Darold Burch had a long and successful career as a seismic gun mechanic, but was injured severely when he struck his head on an improperly placed beam in his work area. The beam was placed too low across the slipway area of the gun deck on the seismic survey vessel WESTERN PRIDE. Burch began to experience severe post-traumatic headaches after the incident, and ultimately was diagnosed with multiple cervical disc injuries that required surgical repair. Westerngeco blamed Mr. Burch for the incident, but a Houston jury disagreed and returned a verdict in December 2007 against the Schlumberger subsidiary for $1.6 million in damages in the 270th District Court of Harris County, Houston, Texas.

Priddy v. Commerce & Industry Insurance Company (AIG).

Claims: Workers’ Compensation Insurance Bad Faith/Deceptive Trade Practices/Violations of the Texas Insurance Code

Jury Verdict: $580,000 (Attorneys Fees: $140,000; Expenses: $41,349.49).

Mr. Priddy, a railroad mechanic, injured his lower back in February 2005 while moving equipment in a confined space under a rail car. He attempted to work through the pain, but reported to the emergency room for back problems. His doctors confirmed that he was injured, and ultimately decided that he would need surgical repair of his lumbar spine. Nonetheless, ignoring the rules of workers’ compensation, which require a workers’ compensation insurer to pay medical and income benefits when a pre-existing condition is aggravated on the job, and without any medical evidence, the adjuster denied Mr. Priddy’s claim claiming that his condition was chronic and caused by pre-existing injuries. A Dallas County jury found that Commerce & Industry Insurance Company (AIG) knowingly violated the insurance code and awarded damages of approximately $580,000.

Pace v. Houston Helicopters, Inc.

Claims: General Maritime Law/Negligence

Jury Verdict: $2.16 million (Attorneys Fees: $820,000; Expenses: $117,502.70; injury – lumbar injuries requiring surgery and post traumatic stress disorder).

Melvin Pace, a roustabout, working on an offshore oil production platform in the Gulf of Mexico was injured when the helicopter, a Sikorsky 76, transporting him and a crew back to shore caught fire and violently crashed into the Gulf of Mexico. The owner and operator of the helicopter, Houston Helicopters, had failed to adequately maintain the helicopter, including fixing a significant oil leak, which caused the fire. To add insult to injury, the helicopter was not equipped with proper life vests and Houston Helicopters failed to notify the Coast Guard of the crash for nearly seven hours. As a result, Mr. Pace and the other passengers were forced to remain in the Gulf of Mexico for hours until they were rescued. Once home, Mr. Pace underwent surgical treatment to his lower back. In February 2008, a Brazoria County jury awarded $2.16 million in damages.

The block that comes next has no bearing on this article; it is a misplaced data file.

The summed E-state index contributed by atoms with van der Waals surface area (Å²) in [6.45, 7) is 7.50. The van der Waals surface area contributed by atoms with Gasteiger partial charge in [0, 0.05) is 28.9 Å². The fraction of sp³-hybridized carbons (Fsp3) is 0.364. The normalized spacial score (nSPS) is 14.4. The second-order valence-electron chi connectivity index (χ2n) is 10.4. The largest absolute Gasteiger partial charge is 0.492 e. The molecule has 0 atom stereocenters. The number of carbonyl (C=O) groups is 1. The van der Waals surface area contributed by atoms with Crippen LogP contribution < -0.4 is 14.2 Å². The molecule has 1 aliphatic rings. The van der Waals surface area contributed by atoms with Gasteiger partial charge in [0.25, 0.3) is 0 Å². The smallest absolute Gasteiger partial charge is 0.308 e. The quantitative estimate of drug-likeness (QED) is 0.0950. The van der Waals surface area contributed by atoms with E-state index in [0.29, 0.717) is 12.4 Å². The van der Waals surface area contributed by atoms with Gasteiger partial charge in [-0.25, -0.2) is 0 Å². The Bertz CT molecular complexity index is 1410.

Bobby Roberts v. Rigdon Marine Corporation

Claims: Jones Act/Negligence/Unseaworthiness

Jury Verdict: $1.5 million, increased to $1,752,767.44 with interest (Attorneys Fees: $788,745.35; Expenses $49,603.52; injury – unoperated spinal injuries and post traumatic stress disorder).

After a Supply Ship Captain was viciously attacked by an unruly and inadequate crew off the coast of Africa, a major U.S. shipping company refused to honor its responsibilities to its employee who was suffering back, neck, head, and psychological problems as a result of the attack. A Texas jury returned a verdict in August 2007 for Doyle Raizner LLP’s client of $1,505,000, which was more than ten times the highest settlement offer of the shipping company.

Lance Morris v. Texas Mutual Insurance Company

Claims: Workers’ Compensation Insurance Bad Faith/Deceptive Trade Practices/Violations of the Texas Insurance Code

Jury Verdict: Substantial Jury Verdict. (Case is on appeal; no recovery achieved to date).

Lance Morris was a volunteer fireman in Justin, Texas, and gave his time to help others. When out on a call carrying a patient from an accident scene, Lance injured his lumbar spine. While Lance was at a hospital in the Texas Medical Center for emergency spine surgery, Texas Mutual denied his claim. The adjuster had been on the job for one day when she denied the claim, despite medical evidence documenting the need for surgery, and with no medical evidence whatsoever supporting any denial. In March 2006, a Houston state court jury decided that Texas Mutual had acted in bad faith, and awarded $750,000 in damages, including $500,000 in damages for insurance misconduct committed knowingly.

Timothy Ruttiger v. Texas Mutual Insurance Company

Claims: Workers’ Compensation Insurance Bad Faith/Deceptive Trade Practices/Violations of the Texas Insurance Code

Jury Verdict: $282,000 (Case overturned on appeal; no recovery achieved).